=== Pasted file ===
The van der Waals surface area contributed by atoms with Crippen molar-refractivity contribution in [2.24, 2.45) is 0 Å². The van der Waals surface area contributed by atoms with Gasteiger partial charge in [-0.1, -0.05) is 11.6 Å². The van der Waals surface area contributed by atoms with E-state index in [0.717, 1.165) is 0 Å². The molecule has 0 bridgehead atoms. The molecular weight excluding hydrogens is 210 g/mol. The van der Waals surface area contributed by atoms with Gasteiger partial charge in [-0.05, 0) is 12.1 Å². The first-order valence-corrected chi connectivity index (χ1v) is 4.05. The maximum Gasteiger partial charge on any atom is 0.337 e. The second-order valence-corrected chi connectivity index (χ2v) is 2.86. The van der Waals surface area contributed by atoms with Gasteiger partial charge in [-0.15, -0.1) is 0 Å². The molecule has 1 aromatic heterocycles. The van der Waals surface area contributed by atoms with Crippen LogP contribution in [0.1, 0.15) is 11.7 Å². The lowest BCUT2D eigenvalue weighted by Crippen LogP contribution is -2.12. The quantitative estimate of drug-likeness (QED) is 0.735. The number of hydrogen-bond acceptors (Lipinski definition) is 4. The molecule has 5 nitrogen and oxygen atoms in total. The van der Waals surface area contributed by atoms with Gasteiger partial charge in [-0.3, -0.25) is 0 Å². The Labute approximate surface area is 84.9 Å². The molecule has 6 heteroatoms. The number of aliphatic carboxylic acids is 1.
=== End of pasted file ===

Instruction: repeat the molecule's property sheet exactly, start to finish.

The van der Waals surface area contributed by atoms with Crippen molar-refractivity contribution in [2.24, 2.45) is 0 Å². The van der Waals surface area contributed by atoms with Gasteiger partial charge in [-0.1, -0.05) is 11.6 Å². The van der Waals surface area contributed by atoms with E-state index in [0.717, 1.165) is 0 Å². The molecule has 0 bridgehead atoms. The molecular weight excluding hydrogens is 210 g/mol. The van der Waals surface area contributed by atoms with Gasteiger partial charge in [-0.05, 0) is 12.1 Å². The first-order valence-corrected chi connectivity index (χ1v) is 4.05. The maximum Gasteiger partial charge on any atom is 0.337 e. The second-order valence-corrected chi connectivity index (χ2v) is 2.86. The van der Waals surface area contributed by atoms with Gasteiger partial charge in [-0.15, -0.1) is 0 Å². The molecule has 1 aromatic heterocycles. The van der Waals surface area contributed by atoms with Crippen LogP contribution in [0.1, 0.15) is 11.7 Å². The lowest BCUT2D eigenvalue weighted by Crippen LogP contribution is -2.12. The quantitative estimate of drug-likeness (QED) is 0.735. The number of hydrogen-bond acceptors (Lipinski definition) is 4. The molecule has 5 nitrogen and oxygen atoms in total. The van der Waals surface area contributed by atoms with Gasteiger partial charge in [-0.3, -0.25) is 0 Å². The Labute approximate surface area is 84.9 Å². The molecule has 6 heteroatoms. The number of aliphatic carboxylic acids is 1.